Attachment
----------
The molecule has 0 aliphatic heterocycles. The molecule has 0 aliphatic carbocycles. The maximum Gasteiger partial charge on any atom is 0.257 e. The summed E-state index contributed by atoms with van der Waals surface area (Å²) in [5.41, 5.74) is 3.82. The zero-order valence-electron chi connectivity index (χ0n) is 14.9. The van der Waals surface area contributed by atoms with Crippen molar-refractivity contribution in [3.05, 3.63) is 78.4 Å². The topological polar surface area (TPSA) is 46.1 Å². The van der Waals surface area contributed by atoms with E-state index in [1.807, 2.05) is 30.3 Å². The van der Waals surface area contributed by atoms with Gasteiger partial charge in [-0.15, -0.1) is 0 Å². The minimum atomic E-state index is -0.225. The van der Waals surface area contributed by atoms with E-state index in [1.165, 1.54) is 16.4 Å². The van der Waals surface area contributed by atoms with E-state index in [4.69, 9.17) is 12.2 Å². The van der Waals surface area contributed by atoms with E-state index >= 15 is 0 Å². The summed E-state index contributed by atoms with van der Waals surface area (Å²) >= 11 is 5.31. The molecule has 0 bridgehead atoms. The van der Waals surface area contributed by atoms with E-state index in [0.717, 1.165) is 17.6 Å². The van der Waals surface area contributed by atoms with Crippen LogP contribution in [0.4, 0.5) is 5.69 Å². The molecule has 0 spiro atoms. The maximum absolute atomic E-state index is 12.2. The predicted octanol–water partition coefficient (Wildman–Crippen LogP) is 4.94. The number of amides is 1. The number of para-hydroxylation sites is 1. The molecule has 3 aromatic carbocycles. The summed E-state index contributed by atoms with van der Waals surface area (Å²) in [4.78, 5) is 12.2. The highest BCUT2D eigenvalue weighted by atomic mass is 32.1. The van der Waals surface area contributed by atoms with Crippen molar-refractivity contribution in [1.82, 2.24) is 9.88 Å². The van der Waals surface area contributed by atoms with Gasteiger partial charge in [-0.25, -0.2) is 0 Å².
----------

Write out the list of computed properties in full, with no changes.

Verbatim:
The molecule has 0 aliphatic heterocycles. The molecule has 0 aliphatic carbocycles. The maximum Gasteiger partial charge on any atom is 0.257 e. The summed E-state index contributed by atoms with van der Waals surface area (Å²) in [5.41, 5.74) is 3.82. The zero-order valence-electron chi connectivity index (χ0n) is 14.9. The van der Waals surface area contributed by atoms with Crippen molar-refractivity contribution in [3.05, 3.63) is 78.4 Å². The topological polar surface area (TPSA) is 46.1 Å². The van der Waals surface area contributed by atoms with E-state index in [1.807, 2.05) is 30.3 Å². The van der Waals surface area contributed by atoms with Gasteiger partial charge in [-0.15, -0.1) is 0 Å². The minimum atomic E-state index is -0.225. The van der Waals surface area contributed by atoms with E-state index in [1.165, 1.54) is 16.4 Å². The van der Waals surface area contributed by atoms with E-state index in [4.69, 9.17) is 12.2 Å². The van der Waals surface area contributed by atoms with E-state index >= 15 is 0 Å². The summed E-state index contributed by atoms with van der Waals surface area (Å²) >= 11 is 5.31. The molecule has 0 bridgehead atoms. The van der Waals surface area contributed by atoms with E-state index in [0.717, 1.165) is 17.6 Å². The van der Waals surface area contributed by atoms with Crippen LogP contribution in [0.4, 0.5) is 5.69 Å². The molecule has 0 spiro atoms. The maximum absolute atomic E-state index is 12.2. The predicted octanol–water partition coefficient (Wildman–Crippen LogP) is 4.94. The number of amides is 1. The number of para-hydroxylation sites is 1. The molecule has 3 aromatic carbocycles. The summed E-state index contributed by atoms with van der Waals surface area (Å²) in [4.78, 5) is 12.2. The highest BCUT2D eigenvalue weighted by atomic mass is 32.1. The van der Waals surface area contributed by atoms with Crippen molar-refractivity contribution in [1.82, 2.24) is 9.88 Å². The van der Waals surface area contributed by atoms with Gasteiger partial charge in [-0.25, -0.2) is 0 Å².